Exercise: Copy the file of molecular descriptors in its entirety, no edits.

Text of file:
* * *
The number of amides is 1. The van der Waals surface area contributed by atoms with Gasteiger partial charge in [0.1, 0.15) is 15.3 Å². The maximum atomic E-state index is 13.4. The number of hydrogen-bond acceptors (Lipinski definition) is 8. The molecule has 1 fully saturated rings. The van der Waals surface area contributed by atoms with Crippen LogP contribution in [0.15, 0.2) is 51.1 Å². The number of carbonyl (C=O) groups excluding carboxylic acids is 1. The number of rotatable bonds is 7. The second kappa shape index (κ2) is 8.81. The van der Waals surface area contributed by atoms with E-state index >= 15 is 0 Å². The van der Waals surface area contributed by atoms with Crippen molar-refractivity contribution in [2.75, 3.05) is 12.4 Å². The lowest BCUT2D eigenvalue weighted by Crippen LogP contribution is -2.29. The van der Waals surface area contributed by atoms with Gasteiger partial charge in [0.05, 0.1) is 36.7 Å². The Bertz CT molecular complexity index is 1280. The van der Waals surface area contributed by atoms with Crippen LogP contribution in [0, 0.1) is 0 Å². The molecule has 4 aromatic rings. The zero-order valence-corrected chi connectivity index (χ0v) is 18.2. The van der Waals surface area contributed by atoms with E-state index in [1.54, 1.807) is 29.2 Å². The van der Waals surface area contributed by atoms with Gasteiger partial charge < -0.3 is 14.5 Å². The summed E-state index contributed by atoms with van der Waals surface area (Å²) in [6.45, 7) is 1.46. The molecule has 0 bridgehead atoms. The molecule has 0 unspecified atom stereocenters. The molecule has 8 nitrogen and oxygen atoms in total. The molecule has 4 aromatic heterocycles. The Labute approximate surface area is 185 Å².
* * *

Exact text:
The number of amides is 1. The van der Waals surface area contributed by atoms with Gasteiger partial charge in [0.1, 0.15) is 15.3 Å². The maximum atomic E-state index is 13.4. The number of hydrogen-bond acceptors (Lipinski definition) is 8. The molecule has 1 fully saturated rings. The van der Waals surface area contributed by atoms with Crippen LogP contribution in [0.15, 0.2) is 51.1 Å². The number of carbonyl (C=O) groups excluding carboxylic acids is 1. The number of rotatable bonds is 7. The second kappa shape index (κ2) is 8.81. The van der Waals surface area contributed by atoms with E-state index >= 15 is 0 Å². The van der Waals surface area contributed by atoms with Crippen molar-refractivity contribution in [2.75, 3.05) is 12.4 Å². The lowest BCUT2D eigenvalue weighted by Crippen LogP contribution is -2.29. The van der Waals surface area contributed by atoms with Gasteiger partial charge in [0.05, 0.1) is 36.7 Å². The Bertz CT molecular complexity index is 1280. The van der Waals surface area contributed by atoms with Crippen LogP contribution in [0, 0.1) is 0 Å². The molecule has 4 aromatic rings. The zero-order valence-corrected chi connectivity index (χ0v) is 18.2. The van der Waals surface area contributed by atoms with E-state index in [1.54, 1.807) is 29.2 Å². The van der Waals surface area contributed by atoms with Gasteiger partial charge < -0.3 is 14.5 Å². The summed E-state index contributed by atoms with van der Waals surface area (Å²) in [6.45, 7) is 1.46. The molecule has 0 bridgehead atoms. The molecule has 0 unspecified atom stereocenters. The molecule has 8 nitrogen and oxygen atoms in total. The molecule has 4 aromatic heterocycles. The Labute approximate surface area is 185 Å².